February 18, 2018
Arizona officials saw opportunity when Uber and other companies began testing driverless cars a few years ago. Promising to keep oversight light, they invited the companies to test their robotic vehicles on the state’s roads.
Then last Sunday night, March 18, an autonomous car operated by Uber — and with an emergency backup driver behind the wheel — struck and killed a woman on a street in Tempe, Ariz. It was believed to be the first pedestrian death associated with self-driving technology. The company quickly suspended testing in Tempe as well as in Pittsburgh, San Francisco and Toronto.
The accident was not only a reminder that self-driving technology is still in the experimental stage, and governments are still trying to figure out how to regulate it, but that technology is not flawless and we should always be prepared to do things the old fashioned way when technology cannot always be the answer.
Uber, Waymo and a long list of tech companies and automakers have begun to expand testing of their self-driving vehicles in cities around the country. The companies say the cars will be safer than regular cars simply because they take easily distracted humans out of the driving equation. But the technology is still only about a decade old, and just now starting to experience the unpredictable situations that drivers can face.
It was not yet clear if the crash in Arizona will lead other companies or state regulators to slow the rollout of self-driving vehicles on public roads.
Much of the testing of autonomous cars has taken place in a piecemeal regulatory environment. Some states, like Arizona, have taken a lenient approach to regulation. Arizona officials wanted to lure companies working on self-driving technology out of neighboring California, where regulators had been less receptive.
But regulators in California and elsewhere have become more accommodating lately. In April, California is expected to follow Arizona’s lead and allow companies to test cars without a person in the driver’s seat.
Federal policymakers have also considered a lighter touch. A Senate bill, if passed, would free autonomous-car makers from some existing safety standards and pre-empt states from creating their own vehicle safety laws. Similar legislation has been passed in the House. The Senate version has passed a committee vote but hasn’t reached a full floor vote.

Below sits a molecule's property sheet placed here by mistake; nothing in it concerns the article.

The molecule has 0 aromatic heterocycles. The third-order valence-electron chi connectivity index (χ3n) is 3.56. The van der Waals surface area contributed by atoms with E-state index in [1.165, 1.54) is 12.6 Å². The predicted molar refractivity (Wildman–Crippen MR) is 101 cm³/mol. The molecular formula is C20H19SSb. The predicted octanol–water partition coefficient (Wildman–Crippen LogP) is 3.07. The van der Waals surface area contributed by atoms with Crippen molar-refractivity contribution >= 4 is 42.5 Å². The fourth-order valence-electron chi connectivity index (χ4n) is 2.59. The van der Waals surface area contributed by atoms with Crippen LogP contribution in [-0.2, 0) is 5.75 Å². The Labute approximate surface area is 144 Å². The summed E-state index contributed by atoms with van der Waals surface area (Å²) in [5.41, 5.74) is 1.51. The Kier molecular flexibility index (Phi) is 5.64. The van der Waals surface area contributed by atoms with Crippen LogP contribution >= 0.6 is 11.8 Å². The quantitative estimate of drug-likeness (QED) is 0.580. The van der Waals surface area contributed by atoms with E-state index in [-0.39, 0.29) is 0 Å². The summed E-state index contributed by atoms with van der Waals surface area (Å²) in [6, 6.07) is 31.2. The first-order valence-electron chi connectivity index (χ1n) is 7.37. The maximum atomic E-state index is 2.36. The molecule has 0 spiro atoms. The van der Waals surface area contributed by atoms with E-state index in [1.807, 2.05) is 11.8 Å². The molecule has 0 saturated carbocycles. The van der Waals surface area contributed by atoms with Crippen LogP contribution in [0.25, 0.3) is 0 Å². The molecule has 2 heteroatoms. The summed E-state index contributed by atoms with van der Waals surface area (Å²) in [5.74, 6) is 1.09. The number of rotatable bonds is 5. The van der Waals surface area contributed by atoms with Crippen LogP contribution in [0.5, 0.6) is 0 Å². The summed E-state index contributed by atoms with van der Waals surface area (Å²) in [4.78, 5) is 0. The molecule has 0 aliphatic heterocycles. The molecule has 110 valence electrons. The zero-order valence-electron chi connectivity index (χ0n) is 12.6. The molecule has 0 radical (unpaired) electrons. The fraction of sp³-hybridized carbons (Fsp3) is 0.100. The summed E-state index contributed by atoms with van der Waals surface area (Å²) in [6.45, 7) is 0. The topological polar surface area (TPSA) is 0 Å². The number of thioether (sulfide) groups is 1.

“This tragic incident makes clear that autonomous vehicle technology has a long way to go before it is truly safe for the passengers, pedestrians, and drivers who share America’s roads,” said Senator Richard Blumenthal, Democrat of Connecticut.
The Uber car, a Volvo XC90 sport utility vehicle outfitted with the company’s sensing system, was in autonomous mode with a human safety driver at the wheel but carrying no passengers when it struck Elaine Herzberg, a 49-year-old woman, on Sunday around 10 p.m.
Sgt. Ronald Elcock, a Tempe police spokesman, said during a news conference that a preliminary investigation showed that the vehicle was moving around 40 miles per hour when it struck Ms. Herzberg, who was walking with her bicycle on the street. He said it did not appear as though the car had slowed down before impact and that the Uber safety driver had shown no signs of impairment. The weather was clear and dry.
Uber said it would work with the police.
“Our hearts go out to the victim’s family,” an Uber spokeswoman, Sarah Abboud, said in a statement. “We are fully cooperating with local authorities in their investigation of this incident.”
Tempe, with its dry weather and wide roads, was considered an ideal place to test autonomous vehicles. In 2015, Arizona officials declared the state a regulation-free zone in order to attract testing operations from companies like Uber, Waymo and Lyft.
“We needed our message to Uber, Lyft and other entrepreneurs in Silicon Valley to be that Arizona was open to new ideas,” Doug Ducey, Arizona’s governor, said in an interview in June 2017.
Using an executive order, Mr. Ducey opened the state to testing of autonomous vehicles that had safety drivers at the wheel, ready to take over in an emergency. He updated that mandate earlier this month to allow testing of unmanned self-driving cars, noting that a “business-friendly and low regulatory environment” had helped the state’s economy.
Even when an Uber self-driving car and another vehicle collided in Tempe in March 2017, city police and Mr. Ducey said that extra safety regulations weren’t necessary; the other driver was at fault, not the self-driving vehicle.
But on Monday, Mark Mitchell, Tempe’s mayor, called Uber’s decision to suspend autonomous vehicle testing a “responsible step” and cautioned people from drawing conclusions prematurely. Daniel Scarpinato, a spokesman for Mr. Ducey, said the updated order from the governor “provides enhanced enforcement measures and clarity on responsibility in these accidents.”
In California, where testing without a backup driver was just weeks away from being permitted, Jessica Gonzalez, a spokeswoman for the state Department of Motor Vehicles, said officials were in the process of gathering more information about the Tempe crash. Waymo, Lyft and Cruise, an autonomous vehicle company owned by General Motors, did not respond to requests for comment.
In a news release, the National Transportation Safety Board said it was sending a team of four investigators to examine “the vehicle’s interaction with the environment, other vehicles and vulnerable road users such as pedestrians and bicyclists.”